Dental Phobia


Dental Phobia

Dental Fear, Dental Anxiety and Dental Phobia are all interchangeable terms and are all issues that affect many people, young and old, across the globe.

Dental Phobia can stem from a variety of things, but unfortunately it all leads to the same outcome: avoiding dental appointments. It’s no surprise that to maintain optimum dental health regular visits to the dentist are necessary, so if you are someone who struggles with this condition, here are 4 tips to help you get past the fear, into that dental chair and onto the road to a healthy, clean set of teeth.

Tell Your Dentist About it

Communication is important in every aspect of life: relationships, work, and most importantly, health care. Dental Phobia is a common condition and it is nothing to be embarrassed about; chances are your dentist has many other patients who also struggle with it just like you! Studies have shown that an estimated 15% of all patients suffer from a dentist related fear, but you can take the first step and address yours with your Dental care workers. Once you address your fear and become proactive about it by being open with your dentist and dental assistants, you start creating a safer environment for yourself, as they’ll take extra care in making sure you are comfortable in every appointment and situation.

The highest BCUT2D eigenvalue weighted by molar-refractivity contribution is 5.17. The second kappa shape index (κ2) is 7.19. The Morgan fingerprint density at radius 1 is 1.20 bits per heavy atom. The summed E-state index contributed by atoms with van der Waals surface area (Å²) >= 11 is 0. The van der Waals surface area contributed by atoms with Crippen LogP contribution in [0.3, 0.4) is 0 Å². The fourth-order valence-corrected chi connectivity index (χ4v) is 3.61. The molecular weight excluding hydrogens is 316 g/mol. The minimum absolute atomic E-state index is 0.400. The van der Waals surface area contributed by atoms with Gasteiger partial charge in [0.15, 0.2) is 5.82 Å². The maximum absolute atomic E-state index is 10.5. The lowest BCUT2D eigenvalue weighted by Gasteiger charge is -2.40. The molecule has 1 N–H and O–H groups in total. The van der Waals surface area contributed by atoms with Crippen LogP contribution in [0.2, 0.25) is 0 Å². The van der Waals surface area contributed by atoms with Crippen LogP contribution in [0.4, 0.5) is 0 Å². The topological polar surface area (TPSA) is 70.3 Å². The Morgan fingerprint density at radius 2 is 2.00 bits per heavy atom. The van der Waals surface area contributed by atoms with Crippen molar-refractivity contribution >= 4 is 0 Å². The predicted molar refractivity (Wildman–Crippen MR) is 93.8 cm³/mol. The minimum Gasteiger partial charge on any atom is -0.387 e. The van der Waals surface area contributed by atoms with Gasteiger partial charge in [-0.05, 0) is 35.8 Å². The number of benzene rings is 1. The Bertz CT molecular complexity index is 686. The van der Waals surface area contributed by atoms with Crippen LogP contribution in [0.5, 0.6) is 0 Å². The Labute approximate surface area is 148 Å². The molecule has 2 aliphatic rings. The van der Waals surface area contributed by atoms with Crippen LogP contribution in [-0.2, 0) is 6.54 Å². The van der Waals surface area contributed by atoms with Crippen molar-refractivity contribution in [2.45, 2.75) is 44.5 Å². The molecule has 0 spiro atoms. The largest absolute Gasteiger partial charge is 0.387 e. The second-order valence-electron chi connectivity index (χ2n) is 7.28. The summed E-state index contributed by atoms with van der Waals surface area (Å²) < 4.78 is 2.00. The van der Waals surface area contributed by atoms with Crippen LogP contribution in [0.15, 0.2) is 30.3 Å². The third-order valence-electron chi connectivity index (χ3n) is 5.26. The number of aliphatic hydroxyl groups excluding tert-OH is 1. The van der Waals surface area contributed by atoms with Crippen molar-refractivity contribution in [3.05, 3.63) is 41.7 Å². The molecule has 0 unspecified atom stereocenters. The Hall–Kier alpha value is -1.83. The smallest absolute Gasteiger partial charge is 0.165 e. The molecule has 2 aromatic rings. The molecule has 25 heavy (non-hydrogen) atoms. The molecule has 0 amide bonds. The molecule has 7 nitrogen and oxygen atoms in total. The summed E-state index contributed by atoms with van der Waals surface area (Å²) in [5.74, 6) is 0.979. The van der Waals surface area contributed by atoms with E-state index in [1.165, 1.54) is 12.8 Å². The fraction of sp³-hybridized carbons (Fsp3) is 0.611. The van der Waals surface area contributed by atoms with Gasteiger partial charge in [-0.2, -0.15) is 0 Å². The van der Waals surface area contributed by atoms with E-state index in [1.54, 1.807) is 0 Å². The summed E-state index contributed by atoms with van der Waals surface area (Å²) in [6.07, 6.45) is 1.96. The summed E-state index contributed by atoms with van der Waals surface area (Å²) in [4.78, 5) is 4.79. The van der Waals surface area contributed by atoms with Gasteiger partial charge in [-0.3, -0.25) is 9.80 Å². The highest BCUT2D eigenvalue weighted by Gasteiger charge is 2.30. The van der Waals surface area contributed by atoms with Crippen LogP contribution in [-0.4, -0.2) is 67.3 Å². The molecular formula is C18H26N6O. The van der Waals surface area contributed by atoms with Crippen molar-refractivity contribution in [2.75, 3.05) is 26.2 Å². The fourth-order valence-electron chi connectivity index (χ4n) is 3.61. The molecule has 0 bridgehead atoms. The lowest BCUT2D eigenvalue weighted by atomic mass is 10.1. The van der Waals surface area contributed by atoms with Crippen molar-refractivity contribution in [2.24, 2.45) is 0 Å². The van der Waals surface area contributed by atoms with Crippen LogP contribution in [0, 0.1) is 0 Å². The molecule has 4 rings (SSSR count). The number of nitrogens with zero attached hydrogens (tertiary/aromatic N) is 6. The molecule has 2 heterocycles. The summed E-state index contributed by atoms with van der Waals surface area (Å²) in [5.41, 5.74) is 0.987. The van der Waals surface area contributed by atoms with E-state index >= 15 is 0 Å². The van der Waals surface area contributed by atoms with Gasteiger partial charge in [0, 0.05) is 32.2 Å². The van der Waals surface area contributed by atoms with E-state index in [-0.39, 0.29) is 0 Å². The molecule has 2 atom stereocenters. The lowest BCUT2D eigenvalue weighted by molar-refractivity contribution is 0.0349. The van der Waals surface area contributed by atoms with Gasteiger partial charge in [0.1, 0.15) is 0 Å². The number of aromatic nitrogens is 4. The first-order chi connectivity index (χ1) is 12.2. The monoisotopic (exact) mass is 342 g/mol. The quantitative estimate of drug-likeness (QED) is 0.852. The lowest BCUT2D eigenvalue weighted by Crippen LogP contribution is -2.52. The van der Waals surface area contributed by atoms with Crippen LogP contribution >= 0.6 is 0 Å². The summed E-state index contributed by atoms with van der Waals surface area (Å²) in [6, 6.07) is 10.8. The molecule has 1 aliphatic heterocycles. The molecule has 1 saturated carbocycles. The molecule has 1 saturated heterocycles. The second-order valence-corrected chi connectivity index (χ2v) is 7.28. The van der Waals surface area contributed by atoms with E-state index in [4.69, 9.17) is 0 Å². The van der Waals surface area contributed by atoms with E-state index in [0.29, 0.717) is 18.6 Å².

Create a Safe Word/Sign

After discussing your fear with you dentist you can agree on certain safe words/signs. This could range from a simple word like “stop” or raising your hand to signal that you need a break from your cleaning/procedure. Be creative and find something that works best for you! These are simple ways to give you the power in the dental chair and not make you feel as though you have no say in what happens during your appointment.

Listen to Music During Your Appointment

What better time to lay back and enjoy some music than when you’re sitting in the dentist chair? This will help distract you from what’s happening around you, and will help make the time pass quicker.

Learn Breathing Exercises/Meditation

You can find thousands of resources online where people share their personal meditation tips, tricks and techniques. Some of out favorites are:

  1. Place one hand on your chest and the other on your abdomen. Use your hands as reminders to continue to breathe during the appointment. Alternate between focusing on expanding and contracting your chest for one deep breath, and then expanding and contracting your abdomen. This will keep the focus on your breathing and not on your appointment.
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